Town Budget Includes Boost for Schools, but Not as Much as Requested

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The Town Council mulls over the Fiscal 2015 Budget.

Charlie Breitrose

The Town Council mulls over the Fiscal 2015 Budget.

The Town Council passed a budget Tuesday night that includes a $290,000 boost for special education costs, but not the $1 million requested last week by the School Committee or the amount requested by the Superintendent in April.

The money from the amendment brings the total education budget to $39.232 million, an increase of $2.557 million. Also approved were two one-time curriculum fundings of $210,000 in Fiscal 2014 and $750,000 in Fiscal 2015. The total increase is a 9.59 percent increase over Fiscal 2014, said Town Manager Michael Driscoll.

The amendment fell short of the $1 million requested by the School Committee last week ($640,000 for special education and $360,000 to reduce class sizes). It also was well bellow the $6.18 million, 16.87 percent increase requested by school administrators.

Driscoll also noted that there is $350,000 in a State Senate bill that could come to Watertown if approved by the Legislature and signed by the governor. That would bring the total to the $640,000 sought by school officials.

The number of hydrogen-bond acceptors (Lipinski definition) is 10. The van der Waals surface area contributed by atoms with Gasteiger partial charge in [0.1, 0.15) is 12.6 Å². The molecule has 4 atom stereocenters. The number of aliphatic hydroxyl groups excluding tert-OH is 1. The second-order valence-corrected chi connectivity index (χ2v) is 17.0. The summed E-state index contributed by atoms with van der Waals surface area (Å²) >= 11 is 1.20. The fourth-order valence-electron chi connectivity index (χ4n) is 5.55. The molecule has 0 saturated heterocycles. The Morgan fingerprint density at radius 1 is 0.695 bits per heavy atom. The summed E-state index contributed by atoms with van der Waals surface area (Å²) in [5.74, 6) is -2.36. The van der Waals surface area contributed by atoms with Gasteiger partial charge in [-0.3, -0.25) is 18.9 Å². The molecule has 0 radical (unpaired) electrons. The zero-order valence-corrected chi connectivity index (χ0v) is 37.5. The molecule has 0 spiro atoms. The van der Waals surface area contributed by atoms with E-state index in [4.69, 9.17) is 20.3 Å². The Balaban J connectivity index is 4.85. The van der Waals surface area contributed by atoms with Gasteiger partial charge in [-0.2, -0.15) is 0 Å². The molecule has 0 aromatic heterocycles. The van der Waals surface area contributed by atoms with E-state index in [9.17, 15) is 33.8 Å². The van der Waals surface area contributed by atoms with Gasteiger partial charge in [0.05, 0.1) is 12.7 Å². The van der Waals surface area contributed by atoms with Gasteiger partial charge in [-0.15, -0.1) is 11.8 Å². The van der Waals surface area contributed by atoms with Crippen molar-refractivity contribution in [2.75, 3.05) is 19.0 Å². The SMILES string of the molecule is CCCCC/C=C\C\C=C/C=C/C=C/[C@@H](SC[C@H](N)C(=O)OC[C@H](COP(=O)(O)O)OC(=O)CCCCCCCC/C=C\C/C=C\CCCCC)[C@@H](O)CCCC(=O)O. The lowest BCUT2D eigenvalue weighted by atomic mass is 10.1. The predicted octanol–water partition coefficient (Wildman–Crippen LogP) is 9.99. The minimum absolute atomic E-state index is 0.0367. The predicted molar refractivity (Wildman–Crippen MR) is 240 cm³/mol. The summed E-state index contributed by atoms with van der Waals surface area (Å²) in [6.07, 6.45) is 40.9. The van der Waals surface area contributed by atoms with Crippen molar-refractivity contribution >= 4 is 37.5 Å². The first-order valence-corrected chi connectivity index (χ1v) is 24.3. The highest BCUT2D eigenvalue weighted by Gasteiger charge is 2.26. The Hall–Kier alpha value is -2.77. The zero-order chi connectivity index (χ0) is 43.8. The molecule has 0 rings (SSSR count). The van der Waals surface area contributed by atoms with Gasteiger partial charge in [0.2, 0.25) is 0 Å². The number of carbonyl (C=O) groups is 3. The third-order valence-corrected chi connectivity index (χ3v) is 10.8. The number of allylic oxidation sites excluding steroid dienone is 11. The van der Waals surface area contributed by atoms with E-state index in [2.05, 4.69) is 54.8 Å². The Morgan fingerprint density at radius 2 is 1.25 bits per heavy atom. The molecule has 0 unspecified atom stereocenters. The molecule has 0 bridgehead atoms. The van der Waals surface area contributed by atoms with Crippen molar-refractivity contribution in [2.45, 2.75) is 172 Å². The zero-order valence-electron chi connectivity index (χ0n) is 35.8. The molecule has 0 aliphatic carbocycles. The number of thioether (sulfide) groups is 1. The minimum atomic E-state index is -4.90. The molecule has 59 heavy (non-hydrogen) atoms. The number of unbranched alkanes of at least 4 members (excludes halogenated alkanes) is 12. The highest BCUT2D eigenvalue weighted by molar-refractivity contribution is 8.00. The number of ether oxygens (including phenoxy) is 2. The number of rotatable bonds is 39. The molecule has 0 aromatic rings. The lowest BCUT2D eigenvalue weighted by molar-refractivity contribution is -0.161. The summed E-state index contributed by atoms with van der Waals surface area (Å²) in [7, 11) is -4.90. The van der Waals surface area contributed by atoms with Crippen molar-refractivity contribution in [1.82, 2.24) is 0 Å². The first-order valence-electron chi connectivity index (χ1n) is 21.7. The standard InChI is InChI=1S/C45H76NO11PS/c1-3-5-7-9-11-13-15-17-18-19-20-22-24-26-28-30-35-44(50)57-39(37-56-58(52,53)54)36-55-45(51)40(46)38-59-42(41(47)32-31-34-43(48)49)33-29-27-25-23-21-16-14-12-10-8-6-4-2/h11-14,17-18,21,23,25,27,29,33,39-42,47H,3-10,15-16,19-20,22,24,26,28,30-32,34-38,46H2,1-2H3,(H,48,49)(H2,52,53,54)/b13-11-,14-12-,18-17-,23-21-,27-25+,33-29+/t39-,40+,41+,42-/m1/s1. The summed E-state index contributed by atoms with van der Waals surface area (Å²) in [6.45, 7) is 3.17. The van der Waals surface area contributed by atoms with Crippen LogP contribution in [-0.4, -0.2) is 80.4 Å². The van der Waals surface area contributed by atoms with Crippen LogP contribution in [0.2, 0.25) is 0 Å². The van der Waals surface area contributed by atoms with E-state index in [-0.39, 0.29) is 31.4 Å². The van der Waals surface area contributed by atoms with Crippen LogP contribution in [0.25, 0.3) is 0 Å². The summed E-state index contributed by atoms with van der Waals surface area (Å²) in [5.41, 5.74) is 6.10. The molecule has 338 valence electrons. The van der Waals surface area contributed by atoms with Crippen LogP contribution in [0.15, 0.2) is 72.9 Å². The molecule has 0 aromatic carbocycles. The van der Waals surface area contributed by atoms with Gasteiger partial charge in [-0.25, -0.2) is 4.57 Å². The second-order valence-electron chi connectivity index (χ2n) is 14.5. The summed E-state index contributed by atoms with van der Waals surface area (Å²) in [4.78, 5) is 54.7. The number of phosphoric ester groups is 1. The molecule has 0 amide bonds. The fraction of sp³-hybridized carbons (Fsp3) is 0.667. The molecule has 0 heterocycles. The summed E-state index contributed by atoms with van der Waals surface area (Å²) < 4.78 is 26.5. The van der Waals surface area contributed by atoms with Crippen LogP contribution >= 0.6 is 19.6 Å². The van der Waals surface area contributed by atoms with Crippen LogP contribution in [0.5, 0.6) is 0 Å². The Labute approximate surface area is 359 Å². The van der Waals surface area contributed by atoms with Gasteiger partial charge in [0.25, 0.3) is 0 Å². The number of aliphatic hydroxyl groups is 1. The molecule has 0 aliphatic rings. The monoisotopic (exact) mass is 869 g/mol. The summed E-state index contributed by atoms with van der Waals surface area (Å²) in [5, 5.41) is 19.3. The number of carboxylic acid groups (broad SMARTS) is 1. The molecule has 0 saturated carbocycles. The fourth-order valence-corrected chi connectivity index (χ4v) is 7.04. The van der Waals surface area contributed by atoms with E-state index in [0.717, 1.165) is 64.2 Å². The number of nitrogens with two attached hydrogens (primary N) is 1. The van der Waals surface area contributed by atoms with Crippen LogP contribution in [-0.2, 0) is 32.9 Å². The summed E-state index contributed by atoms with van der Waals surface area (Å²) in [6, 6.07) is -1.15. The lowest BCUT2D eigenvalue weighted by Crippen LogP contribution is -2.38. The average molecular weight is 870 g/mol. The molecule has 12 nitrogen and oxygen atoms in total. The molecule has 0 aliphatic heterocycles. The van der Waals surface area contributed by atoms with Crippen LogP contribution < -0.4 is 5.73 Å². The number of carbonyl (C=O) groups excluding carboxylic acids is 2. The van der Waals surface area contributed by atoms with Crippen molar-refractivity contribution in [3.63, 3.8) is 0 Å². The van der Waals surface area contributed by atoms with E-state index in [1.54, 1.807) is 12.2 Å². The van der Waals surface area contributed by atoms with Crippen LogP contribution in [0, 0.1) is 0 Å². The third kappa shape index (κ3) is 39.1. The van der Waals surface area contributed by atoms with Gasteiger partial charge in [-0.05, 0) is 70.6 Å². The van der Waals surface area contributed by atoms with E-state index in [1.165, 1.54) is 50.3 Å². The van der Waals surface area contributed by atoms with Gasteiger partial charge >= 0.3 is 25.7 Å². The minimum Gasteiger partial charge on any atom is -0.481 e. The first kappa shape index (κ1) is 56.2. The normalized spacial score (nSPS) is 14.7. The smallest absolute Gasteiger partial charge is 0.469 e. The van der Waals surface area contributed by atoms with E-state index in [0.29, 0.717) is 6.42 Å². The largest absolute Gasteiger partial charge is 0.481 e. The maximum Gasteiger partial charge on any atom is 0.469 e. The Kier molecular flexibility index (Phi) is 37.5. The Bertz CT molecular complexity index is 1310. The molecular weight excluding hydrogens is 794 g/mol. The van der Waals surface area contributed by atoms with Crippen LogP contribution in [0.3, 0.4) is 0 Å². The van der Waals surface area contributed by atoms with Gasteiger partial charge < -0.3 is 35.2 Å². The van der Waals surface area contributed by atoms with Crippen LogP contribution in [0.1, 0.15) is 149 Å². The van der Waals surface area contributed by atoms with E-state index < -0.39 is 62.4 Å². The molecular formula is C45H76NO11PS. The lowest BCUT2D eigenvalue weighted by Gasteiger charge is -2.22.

Town Councilors could have tried to add to the School budget by taking away from other funds, but no councilor proposed such changes.

The other department budgets remained largely untouched. The Council approved amendments to increase salaries for members of the Town Hall Associates SEIU Local 888 who signed a contract with the town for Fiscal 2014-16. The $217,639 came from the Town Council Reserve.

Another amendment took $325,291 and returned it to the Town Council Reserve. The money was earmarked for salary increases for the Fire Department, but a contract was not settled so they were not spent in Fiscal 2014.

Councilor Tony Palomba said he thinks the dollars were there to increase the education budget but not the will of the council. He noted that the Town Council reserve had $1.2 million and there is $6.14 million in the Free Cash reserve.

While he wanted to add more to the education budget, Councilor Aaron Dushku said he also saw other departments that could use more money and some, such as the Police and Fire departments, have found grant money to increase staffing.

Councilors said they hope to continue to increase funds for the schools in future years. Driscoll has already committed to increasing the school budget by 5 percent a year from Fiscal 2016 to 2018.

They also thanked the parents who were active this year pushing them to find more funds for other departments.

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